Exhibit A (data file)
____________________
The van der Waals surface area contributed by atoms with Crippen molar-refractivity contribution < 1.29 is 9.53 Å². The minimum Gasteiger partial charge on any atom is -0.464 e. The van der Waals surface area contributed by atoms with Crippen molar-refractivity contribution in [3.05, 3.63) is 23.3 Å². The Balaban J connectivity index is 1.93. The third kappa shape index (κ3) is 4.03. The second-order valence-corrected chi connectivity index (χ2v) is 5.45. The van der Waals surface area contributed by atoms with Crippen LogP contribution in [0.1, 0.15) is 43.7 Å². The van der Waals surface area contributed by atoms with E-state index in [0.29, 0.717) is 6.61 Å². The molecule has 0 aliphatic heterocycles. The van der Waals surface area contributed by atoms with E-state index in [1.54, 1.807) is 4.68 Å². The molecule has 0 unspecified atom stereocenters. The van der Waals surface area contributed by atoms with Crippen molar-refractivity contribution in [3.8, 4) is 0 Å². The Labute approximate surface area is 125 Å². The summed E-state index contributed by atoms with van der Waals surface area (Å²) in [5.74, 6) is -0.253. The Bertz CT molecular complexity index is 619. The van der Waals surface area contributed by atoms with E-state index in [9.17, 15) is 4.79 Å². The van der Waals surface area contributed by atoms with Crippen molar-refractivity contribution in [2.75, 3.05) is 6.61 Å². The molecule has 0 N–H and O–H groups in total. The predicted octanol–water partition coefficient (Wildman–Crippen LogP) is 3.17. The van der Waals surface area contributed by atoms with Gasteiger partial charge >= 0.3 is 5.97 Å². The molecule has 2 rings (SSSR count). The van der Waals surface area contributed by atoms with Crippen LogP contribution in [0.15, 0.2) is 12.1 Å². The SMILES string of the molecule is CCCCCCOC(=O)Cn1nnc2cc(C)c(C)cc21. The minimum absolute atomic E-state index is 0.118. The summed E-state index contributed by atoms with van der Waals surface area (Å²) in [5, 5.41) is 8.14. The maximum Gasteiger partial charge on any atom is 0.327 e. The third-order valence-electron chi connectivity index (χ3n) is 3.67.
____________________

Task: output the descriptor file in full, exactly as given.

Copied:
The van der Waals surface area contributed by atoms with Crippen molar-refractivity contribution < 1.29 is 9.53 Å². The minimum Gasteiger partial charge on any atom is -0.464 e. The van der Waals surface area contributed by atoms with Crippen molar-refractivity contribution in [3.05, 3.63) is 23.3 Å². The Balaban J connectivity index is 1.93. The third kappa shape index (κ3) is 4.03. The second-order valence-corrected chi connectivity index (χ2v) is 5.45. The van der Waals surface area contributed by atoms with Crippen LogP contribution in [0.1, 0.15) is 43.7 Å². The van der Waals surface area contributed by atoms with E-state index in [0.29, 0.717) is 6.61 Å². The molecule has 0 aliphatic heterocycles. The van der Waals surface area contributed by atoms with E-state index in [1.54, 1.807) is 4.68 Å². The molecule has 0 unspecified atom stereocenters. The van der Waals surface area contributed by atoms with Crippen molar-refractivity contribution in [3.8, 4) is 0 Å². The Labute approximate surface area is 125 Å². The summed E-state index contributed by atoms with van der Waals surface area (Å²) in [5.74, 6) is -0.253. The Bertz CT molecular complexity index is 619. The van der Waals surface area contributed by atoms with E-state index in [9.17, 15) is 4.79 Å². The van der Waals surface area contributed by atoms with Crippen molar-refractivity contribution in [2.75, 3.05) is 6.61 Å². The molecule has 0 N–H and O–H groups in total. The predicted octanol–water partition coefficient (Wildman–Crippen LogP) is 3.17. The van der Waals surface area contributed by atoms with Gasteiger partial charge >= 0.3 is 5.97 Å². The molecule has 2 rings (SSSR count). The van der Waals surface area contributed by atoms with Crippen LogP contribution in [0.15, 0.2) is 12.1 Å². The SMILES string of the molecule is CCCCCCOC(=O)Cn1nnc2cc(C)c(C)cc21. The minimum absolute atomic E-state index is 0.118. The summed E-state index contributed by atoms with van der Waals surface area (Å²) in [5, 5.41) is 8.14. The maximum Gasteiger partial charge on any atom is 0.327 e. The third-order valence-electron chi connectivity index (χ3n) is 3.67.